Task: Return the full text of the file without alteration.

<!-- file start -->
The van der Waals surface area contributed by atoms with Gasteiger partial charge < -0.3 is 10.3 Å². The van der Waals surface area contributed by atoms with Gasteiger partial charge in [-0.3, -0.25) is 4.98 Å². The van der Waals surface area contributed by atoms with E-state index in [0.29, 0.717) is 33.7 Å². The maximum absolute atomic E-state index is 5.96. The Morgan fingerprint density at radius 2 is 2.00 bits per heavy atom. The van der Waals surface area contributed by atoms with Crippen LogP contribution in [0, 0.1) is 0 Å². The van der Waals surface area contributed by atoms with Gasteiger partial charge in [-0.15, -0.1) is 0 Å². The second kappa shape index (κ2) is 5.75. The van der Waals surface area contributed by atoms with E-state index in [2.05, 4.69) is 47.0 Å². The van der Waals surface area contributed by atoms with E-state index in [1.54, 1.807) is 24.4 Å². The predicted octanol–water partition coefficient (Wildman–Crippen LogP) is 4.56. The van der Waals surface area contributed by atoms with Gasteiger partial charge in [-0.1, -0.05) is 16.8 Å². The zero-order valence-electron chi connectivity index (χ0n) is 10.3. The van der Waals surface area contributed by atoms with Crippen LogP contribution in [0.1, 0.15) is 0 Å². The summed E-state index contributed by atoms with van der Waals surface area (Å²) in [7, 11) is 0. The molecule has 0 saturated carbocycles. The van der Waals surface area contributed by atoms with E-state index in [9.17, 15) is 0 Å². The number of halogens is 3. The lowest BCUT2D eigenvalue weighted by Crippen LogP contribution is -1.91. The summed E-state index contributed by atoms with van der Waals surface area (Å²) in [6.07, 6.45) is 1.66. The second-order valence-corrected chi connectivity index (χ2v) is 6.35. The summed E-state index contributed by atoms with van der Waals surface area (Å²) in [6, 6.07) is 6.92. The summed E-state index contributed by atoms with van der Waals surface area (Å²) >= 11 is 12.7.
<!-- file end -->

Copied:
The van der Waals surface area contributed by atoms with Gasteiger partial charge < -0.3 is 10.3 Å². The van der Waals surface area contributed by atoms with Gasteiger partial charge in [-0.3, -0.25) is 4.98 Å². The van der Waals surface area contributed by atoms with E-state index in [0.29, 0.717) is 33.7 Å². The maximum absolute atomic E-state index is 5.96. The Morgan fingerprint density at radius 2 is 2.00 bits per heavy atom. The van der Waals surface area contributed by atoms with Crippen LogP contribution in [0, 0.1) is 0 Å². The van der Waals surface area contributed by atoms with Gasteiger partial charge in [-0.15, -0.1) is 0 Å². The second kappa shape index (κ2) is 5.75. The van der Waals surface area contributed by atoms with E-state index in [2.05, 4.69) is 47.0 Å². The van der Waals surface area contributed by atoms with E-state index in [1.54, 1.807) is 24.4 Å². The predicted octanol–water partition coefficient (Wildman–Crippen LogP) is 4.56. The van der Waals surface area contributed by atoms with Gasteiger partial charge in [-0.1, -0.05) is 16.8 Å². The zero-order valence-electron chi connectivity index (χ0n) is 10.3. The van der Waals surface area contributed by atoms with Crippen LogP contribution in [0.1, 0.15) is 0 Å². The summed E-state index contributed by atoms with van der Waals surface area (Å²) in [7, 11) is 0. The molecule has 0 saturated carbocycles. The van der Waals surface area contributed by atoms with E-state index in [9.17, 15) is 0 Å². The number of halogens is 3. The lowest BCUT2D eigenvalue weighted by Crippen LogP contribution is -1.91. The summed E-state index contributed by atoms with van der Waals surface area (Å²) in [6.07, 6.45) is 1.66. The second-order valence-corrected chi connectivity index (χ2v) is 6.35. The summed E-state index contributed by atoms with van der Waals surface area (Å²) in [6, 6.07) is 6.92. The summed E-state index contributed by atoms with van der Waals surface area (Å²) >= 11 is 12.7.